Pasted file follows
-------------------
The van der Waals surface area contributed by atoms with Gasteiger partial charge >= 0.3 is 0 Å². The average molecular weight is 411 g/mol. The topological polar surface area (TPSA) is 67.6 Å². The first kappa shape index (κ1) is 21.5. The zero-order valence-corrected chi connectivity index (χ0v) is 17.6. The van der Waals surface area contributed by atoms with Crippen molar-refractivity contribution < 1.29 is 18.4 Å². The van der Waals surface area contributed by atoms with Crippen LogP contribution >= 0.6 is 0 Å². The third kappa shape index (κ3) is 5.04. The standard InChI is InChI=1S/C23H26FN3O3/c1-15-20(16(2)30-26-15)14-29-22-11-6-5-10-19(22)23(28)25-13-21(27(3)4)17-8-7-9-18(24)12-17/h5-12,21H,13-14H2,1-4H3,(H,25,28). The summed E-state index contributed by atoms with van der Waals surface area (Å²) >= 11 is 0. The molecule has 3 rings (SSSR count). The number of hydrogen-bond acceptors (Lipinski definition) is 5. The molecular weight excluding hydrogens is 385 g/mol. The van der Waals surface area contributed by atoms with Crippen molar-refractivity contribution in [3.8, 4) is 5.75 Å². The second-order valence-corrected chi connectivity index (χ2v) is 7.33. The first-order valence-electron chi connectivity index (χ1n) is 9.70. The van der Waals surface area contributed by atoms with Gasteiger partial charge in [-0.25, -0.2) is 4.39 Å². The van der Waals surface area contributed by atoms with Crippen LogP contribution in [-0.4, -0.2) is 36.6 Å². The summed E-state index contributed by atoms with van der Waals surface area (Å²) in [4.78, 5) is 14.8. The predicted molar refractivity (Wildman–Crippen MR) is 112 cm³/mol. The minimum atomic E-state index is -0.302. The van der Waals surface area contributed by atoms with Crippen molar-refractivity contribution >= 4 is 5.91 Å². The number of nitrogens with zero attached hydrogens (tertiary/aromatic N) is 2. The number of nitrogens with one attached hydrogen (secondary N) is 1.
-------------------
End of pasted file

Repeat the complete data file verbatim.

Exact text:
The van der Waals surface area contributed by atoms with Gasteiger partial charge >= 0.3 is 0 Å². The average molecular weight is 411 g/mol. The topological polar surface area (TPSA) is 67.6 Å². The first kappa shape index (κ1) is 21.5. The zero-order valence-corrected chi connectivity index (χ0v) is 17.6. The van der Waals surface area contributed by atoms with Crippen molar-refractivity contribution < 1.29 is 18.4 Å². The van der Waals surface area contributed by atoms with Crippen LogP contribution >= 0.6 is 0 Å². The third kappa shape index (κ3) is 5.04. The standard InChI is InChI=1S/C23H26FN3O3/c1-15-20(16(2)30-26-15)14-29-22-11-6-5-10-19(22)23(28)25-13-21(27(3)4)17-8-7-9-18(24)12-17/h5-12,21H,13-14H2,1-4H3,(H,25,28). The summed E-state index contributed by atoms with van der Waals surface area (Å²) >= 11 is 0. The molecule has 3 rings (SSSR count). The number of hydrogen-bond acceptors (Lipinski definition) is 5. The molecular weight excluding hydrogens is 385 g/mol. The van der Waals surface area contributed by atoms with Crippen molar-refractivity contribution in [3.8, 4) is 5.75 Å². The second-order valence-corrected chi connectivity index (χ2v) is 7.33. The first-order valence-electron chi connectivity index (χ1n) is 9.70. The van der Waals surface area contributed by atoms with Gasteiger partial charge in [-0.25, -0.2) is 4.39 Å². The van der Waals surface area contributed by atoms with Crippen LogP contribution in [-0.4, -0.2) is 36.6 Å². The summed E-state index contributed by atoms with van der Waals surface area (Å²) in [4.78, 5) is 14.8. The predicted molar refractivity (Wildman–Crippen MR) is 112 cm³/mol. The minimum atomic E-state index is -0.302. The van der Waals surface area contributed by atoms with Crippen molar-refractivity contribution >= 4 is 5.91 Å². The number of nitrogens with zero attached hydrogens (tertiary/aromatic N) is 2. The number of nitrogens with one attached hydrogen (secondary N) is 1.